The Russian president is due to step down next year in line with a constitutional ban on heads of state serving more than two consecutive terms. Retaining power
However, Putin has suggested that he intends to retain power in some capacity after he steps down and in recent elections he headed the parliamentary list for the United Russia party raising the possibility of his premiership.
The party holds 70 per cent of the seats in the Duma after the election and it would be relatively easy for them to amend the constitution to increase the prime minister's powers
"If Medvedev announced it, then the likelihood is that it will take place," Vyacheslav Nikonov, a Kremlin-connected analyst, told the Interfax news agency.
But, Yevgeny Minchenko, director of the International Institute of Political Analysis in Moscow, suggested that the statement could simply be a strategy to sideline any potential rival for the presidency.
"It seems to me that Putin still hasn't decided on his next job," he said. "Plan A - Putin really becomes prime minister. Plan B - this is pre-election technology that will allow Medvedev to win in the first round with Putin's support."Presidential endorsements
The current head of state-run energy company Gazprom has already received some serious endorsements for his campaign.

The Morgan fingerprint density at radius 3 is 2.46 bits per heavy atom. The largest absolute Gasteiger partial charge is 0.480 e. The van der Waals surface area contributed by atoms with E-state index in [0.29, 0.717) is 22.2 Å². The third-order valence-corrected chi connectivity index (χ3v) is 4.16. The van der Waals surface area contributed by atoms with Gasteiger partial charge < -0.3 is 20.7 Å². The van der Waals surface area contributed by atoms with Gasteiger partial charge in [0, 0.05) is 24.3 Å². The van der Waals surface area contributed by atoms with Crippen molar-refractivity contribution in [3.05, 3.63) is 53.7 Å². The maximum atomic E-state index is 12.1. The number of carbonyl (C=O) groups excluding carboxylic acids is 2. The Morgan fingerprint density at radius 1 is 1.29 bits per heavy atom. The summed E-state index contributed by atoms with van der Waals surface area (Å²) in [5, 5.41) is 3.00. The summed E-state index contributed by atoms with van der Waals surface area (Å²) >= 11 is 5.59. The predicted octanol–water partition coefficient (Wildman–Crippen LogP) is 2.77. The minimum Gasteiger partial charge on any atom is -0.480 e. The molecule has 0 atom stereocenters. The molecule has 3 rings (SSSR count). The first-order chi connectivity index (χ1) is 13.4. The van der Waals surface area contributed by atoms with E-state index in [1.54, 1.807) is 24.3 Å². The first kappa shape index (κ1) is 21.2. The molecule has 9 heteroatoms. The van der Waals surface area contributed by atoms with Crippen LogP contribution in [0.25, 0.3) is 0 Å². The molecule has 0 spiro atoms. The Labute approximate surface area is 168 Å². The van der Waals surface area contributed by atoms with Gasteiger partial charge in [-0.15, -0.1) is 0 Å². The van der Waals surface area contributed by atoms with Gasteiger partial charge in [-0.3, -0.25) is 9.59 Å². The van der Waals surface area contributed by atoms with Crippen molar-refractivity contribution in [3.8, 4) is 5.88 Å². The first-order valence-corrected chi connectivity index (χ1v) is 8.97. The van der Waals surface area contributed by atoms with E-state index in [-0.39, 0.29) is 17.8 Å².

Sergei Ivanov, his fellow deputy prime minister who had been previously tipped for the presidency, and Alexiy II, patriarch of the Russian Orthodox church, have both given their backing.
In his television address, Medvedev said his guiding principle if he became president would be to continue Putin's policies.
"Russia is different now, much stronger and better-off," he said. "We are being respected and we are being listened to. We are not being treated as schoolchildren."
While the Kremlin has portrayed Medvedev as a liberal, giving him responsibility for social programmes, his actual political views are unclear. He is best known as a technocrat able to find creative ways to implement Putin's policies.